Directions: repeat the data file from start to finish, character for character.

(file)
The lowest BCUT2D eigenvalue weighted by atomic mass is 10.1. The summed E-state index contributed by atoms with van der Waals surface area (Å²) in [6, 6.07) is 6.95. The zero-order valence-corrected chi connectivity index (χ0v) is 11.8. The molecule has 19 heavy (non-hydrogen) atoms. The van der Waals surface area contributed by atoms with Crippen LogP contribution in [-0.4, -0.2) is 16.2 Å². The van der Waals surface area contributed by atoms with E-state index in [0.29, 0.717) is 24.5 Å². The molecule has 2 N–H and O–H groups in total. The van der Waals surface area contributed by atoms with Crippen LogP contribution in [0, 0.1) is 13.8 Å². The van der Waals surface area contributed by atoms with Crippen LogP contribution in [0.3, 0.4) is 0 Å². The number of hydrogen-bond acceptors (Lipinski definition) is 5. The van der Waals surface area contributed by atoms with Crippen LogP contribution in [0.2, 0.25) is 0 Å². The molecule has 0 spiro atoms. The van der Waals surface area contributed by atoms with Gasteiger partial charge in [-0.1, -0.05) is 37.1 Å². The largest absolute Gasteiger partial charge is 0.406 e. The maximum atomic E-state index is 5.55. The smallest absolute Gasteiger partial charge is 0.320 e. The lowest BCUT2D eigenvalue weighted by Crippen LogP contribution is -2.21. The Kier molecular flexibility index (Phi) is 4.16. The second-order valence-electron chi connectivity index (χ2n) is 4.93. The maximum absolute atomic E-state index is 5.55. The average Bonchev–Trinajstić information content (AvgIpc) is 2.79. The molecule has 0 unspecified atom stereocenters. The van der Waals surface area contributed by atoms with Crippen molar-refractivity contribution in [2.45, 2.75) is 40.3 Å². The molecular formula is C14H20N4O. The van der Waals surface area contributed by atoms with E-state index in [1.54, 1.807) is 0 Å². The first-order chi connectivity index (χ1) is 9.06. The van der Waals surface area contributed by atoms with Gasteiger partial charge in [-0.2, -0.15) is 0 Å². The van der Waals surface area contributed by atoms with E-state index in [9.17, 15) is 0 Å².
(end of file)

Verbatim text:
The lowest BCUT2D eigenvalue weighted by atomic mass is 10.1. The summed E-state index contributed by atoms with van der Waals surface area (Å²) in [6, 6.07) is 6.95. The zero-order valence-corrected chi connectivity index (χ0v) is 11.8. The molecule has 19 heavy (non-hydrogen) atoms. The van der Waals surface area contributed by atoms with Crippen LogP contribution in [-0.4, -0.2) is 16.2 Å². The van der Waals surface area contributed by atoms with E-state index in [0.29, 0.717) is 24.5 Å². The molecule has 2 N–H and O–H groups in total. The van der Waals surface area contributed by atoms with Crippen LogP contribution in [0, 0.1) is 13.8 Å². The van der Waals surface area contributed by atoms with Crippen LogP contribution in [0.3, 0.4) is 0 Å². The number of hydrogen-bond acceptors (Lipinski definition) is 5. The van der Waals surface area contributed by atoms with Crippen LogP contribution in [0.2, 0.25) is 0 Å². The molecule has 0 spiro atoms. The van der Waals surface area contributed by atoms with Gasteiger partial charge in [-0.1, -0.05) is 37.1 Å². The largest absolute Gasteiger partial charge is 0.406 e. The maximum atomic E-state index is 5.55. The smallest absolute Gasteiger partial charge is 0.320 e. The lowest BCUT2D eigenvalue weighted by Crippen LogP contribution is -2.21. The Kier molecular flexibility index (Phi) is 4.16. The second-order valence-electron chi connectivity index (χ2n) is 4.93. The maximum absolute atomic E-state index is 5.55. The average Bonchev–Trinajstić information content (AvgIpc) is 2.79. The molecule has 0 unspecified atom stereocenters. The van der Waals surface area contributed by atoms with Crippen molar-refractivity contribution in [2.45, 2.75) is 40.3 Å². The molecular formula is C14H20N4O. The van der Waals surface area contributed by atoms with E-state index in [1.54, 1.807) is 0 Å². The first-order chi connectivity index (χ1) is 9.06. The van der Waals surface area contributed by atoms with Gasteiger partial charge in [-0.2, -0.15) is 0 Å². The van der Waals surface area contributed by atoms with E-state index in [9.17, 15) is 0 Å².